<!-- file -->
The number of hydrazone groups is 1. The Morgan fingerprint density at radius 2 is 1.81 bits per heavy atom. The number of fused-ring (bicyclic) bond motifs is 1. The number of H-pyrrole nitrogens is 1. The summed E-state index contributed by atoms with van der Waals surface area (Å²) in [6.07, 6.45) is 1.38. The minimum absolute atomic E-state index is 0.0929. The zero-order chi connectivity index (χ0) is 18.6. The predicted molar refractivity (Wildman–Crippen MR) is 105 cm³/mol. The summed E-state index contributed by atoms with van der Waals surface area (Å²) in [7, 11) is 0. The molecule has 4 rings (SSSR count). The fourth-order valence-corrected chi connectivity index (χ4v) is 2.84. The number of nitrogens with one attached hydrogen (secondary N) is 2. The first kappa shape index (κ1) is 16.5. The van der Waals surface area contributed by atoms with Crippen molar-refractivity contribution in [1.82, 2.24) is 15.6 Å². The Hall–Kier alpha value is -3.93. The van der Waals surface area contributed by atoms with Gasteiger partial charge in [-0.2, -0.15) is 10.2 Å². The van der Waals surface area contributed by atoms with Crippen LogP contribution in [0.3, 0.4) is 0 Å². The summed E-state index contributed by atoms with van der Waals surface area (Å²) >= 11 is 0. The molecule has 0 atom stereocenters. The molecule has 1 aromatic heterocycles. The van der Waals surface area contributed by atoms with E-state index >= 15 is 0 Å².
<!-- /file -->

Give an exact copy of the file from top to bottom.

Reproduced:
The number of hydrazone groups is 1. The Morgan fingerprint density at radius 2 is 1.81 bits per heavy atom. The number of fused-ring (bicyclic) bond motifs is 1. The number of H-pyrrole nitrogens is 1. The summed E-state index contributed by atoms with van der Waals surface area (Å²) in [6.07, 6.45) is 1.38. The minimum absolute atomic E-state index is 0.0929. The zero-order chi connectivity index (χ0) is 18.6. The predicted molar refractivity (Wildman–Crippen MR) is 105 cm³/mol. The summed E-state index contributed by atoms with van der Waals surface area (Å²) in [7, 11) is 0. The molecule has 4 rings (SSSR count). The fourth-order valence-corrected chi connectivity index (χ4v) is 2.84. The number of nitrogens with one attached hydrogen (secondary N) is 2. The first kappa shape index (κ1) is 16.5. The van der Waals surface area contributed by atoms with Crippen molar-refractivity contribution in [1.82, 2.24) is 15.6 Å². The Hall–Kier alpha value is -3.93. The van der Waals surface area contributed by atoms with Gasteiger partial charge in [-0.2, -0.15) is 10.2 Å². The van der Waals surface area contributed by atoms with Crippen LogP contribution in [0.3, 0.4) is 0 Å². The summed E-state index contributed by atoms with van der Waals surface area (Å²) >= 11 is 0. The molecule has 0 atom stereocenters. The molecule has 1 aromatic heterocycles. The van der Waals surface area contributed by atoms with E-state index >= 15 is 0 Å².